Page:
Illinois Court Clarifies Standard for Claiming Punitive Damages in Negligence Actions


As Illinois personal injury attorneys, we encounter a wide variety of injuries and traumas. Although some result in temporary pain and injuries that resolve over time, others are life-altering and create devastating consequences for the victim and his or her family. Although no amount of money can truly compensate you and your family for your pain and loss, it can help you cope with the stress, suffering, and financial impact.

In a recent Illinois appellate opinion, the plaintiff filed a negligent employment action against a church based in Chicago, alleging that one of its former priests engaged in sexual abuse and molestation of the plaintiff when he attended a school associated with the church. The plaintiff asserted a claim for punitive damages, which is a distinct category of damages designed to punish a defendant for particularly egregious, wanton, and reckless conduct. During the trial, the lower court certified a question for the higher court to answer regarding this claim for damages. Specifically, the court asked whether a punitive damages claim requires proof that the employer consciously disregarded the employee’s “particular unfitness” when the underlying cause of action is negligent hiring, retention, or supervision of the employee.

In his complaint, the plaintiff alleged that the defendant consciously disregarded known risks regarding the abuser and the risk that he posed to the church’s congregation and students. The plaintiff included a variety of evidence in support of this allegation. He alleged that the defendant knew that there was an ongoing and widespread scandal involving sexual misconduct at similar churches, that the defendant failed to keep adequate record-keeping policies regarding reports of abuse, and that the church had knowledge of prior misconduct involving the abuser while he was a student at a seminary school. Finally, the plaintiff alleged that the defendant did not take adequate steps to investigate reports that the abuser engaged in misconduct after he became ordained and failed to report incidents of suspicious conduct involving minors to the Department of Children and Family Services.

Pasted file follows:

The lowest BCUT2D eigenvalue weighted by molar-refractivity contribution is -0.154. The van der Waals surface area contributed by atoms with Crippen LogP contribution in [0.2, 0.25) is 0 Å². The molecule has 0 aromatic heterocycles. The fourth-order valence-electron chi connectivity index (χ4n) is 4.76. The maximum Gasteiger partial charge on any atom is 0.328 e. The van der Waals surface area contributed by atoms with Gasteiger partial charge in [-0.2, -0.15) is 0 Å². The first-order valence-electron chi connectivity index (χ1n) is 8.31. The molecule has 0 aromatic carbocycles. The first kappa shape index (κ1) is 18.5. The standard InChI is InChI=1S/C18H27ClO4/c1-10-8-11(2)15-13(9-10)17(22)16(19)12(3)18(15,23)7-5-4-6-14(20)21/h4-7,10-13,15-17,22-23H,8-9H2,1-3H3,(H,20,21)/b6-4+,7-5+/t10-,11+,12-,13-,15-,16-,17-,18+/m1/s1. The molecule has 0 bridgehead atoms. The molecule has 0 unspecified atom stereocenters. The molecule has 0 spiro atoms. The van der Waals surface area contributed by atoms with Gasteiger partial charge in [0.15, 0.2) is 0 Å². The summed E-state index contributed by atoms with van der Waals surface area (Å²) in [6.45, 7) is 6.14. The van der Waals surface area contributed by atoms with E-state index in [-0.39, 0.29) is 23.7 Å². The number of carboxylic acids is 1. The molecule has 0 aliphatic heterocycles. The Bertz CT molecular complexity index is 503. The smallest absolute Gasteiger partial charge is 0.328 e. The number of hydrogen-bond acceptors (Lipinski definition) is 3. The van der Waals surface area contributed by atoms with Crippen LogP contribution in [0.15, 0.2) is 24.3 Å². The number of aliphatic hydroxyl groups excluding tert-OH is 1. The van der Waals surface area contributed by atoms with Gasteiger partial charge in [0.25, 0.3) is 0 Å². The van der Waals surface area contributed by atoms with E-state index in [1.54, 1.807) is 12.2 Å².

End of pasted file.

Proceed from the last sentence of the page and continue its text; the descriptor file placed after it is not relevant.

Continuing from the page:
In reviewing these allegations and the lower court’s certified question, the appellate court first noted that punitive damages are not intended to serve as compensation to the plaintiff but as punishment for the defendant. The Illinois Supreme Court has declared that punitive damages are appropriate in cases involving actual malice, deliberate oppression, and violence, fraud, or gross negligence evidencing a wanton disregard for the rights of others. The court rejected the defendant’s contention that the plaintiff would need to prove that the defendant had actual knowledge of the abuser’s tendency for committing sexual abuse against children, noting that a party’s knowledge of associated circumstances and indifference to or knowing disregard of others’ safety are also probative in determining whether punitive damages are appropriate in a negligence action claiming injuries.

Ultimately, the court declared that a lower court can permit a claim for punitive damages if the evidence supports a finding that the defendant acted willfully or with gross negligence indicating a conscious disregard for the safety of others.

If you have suffered injuries as a result of another person’s reckless or willful conduct, you may be entitled to compensation. At Therman Law Offices, we have provided compassionate, understanding, and reliable legal counsel to Illinois residents in a wide variety of lawsuits, including car accidents, dog bites, and boating accident cases. To set up your free consultation, call us now at 773-545-8849 or contact us online.

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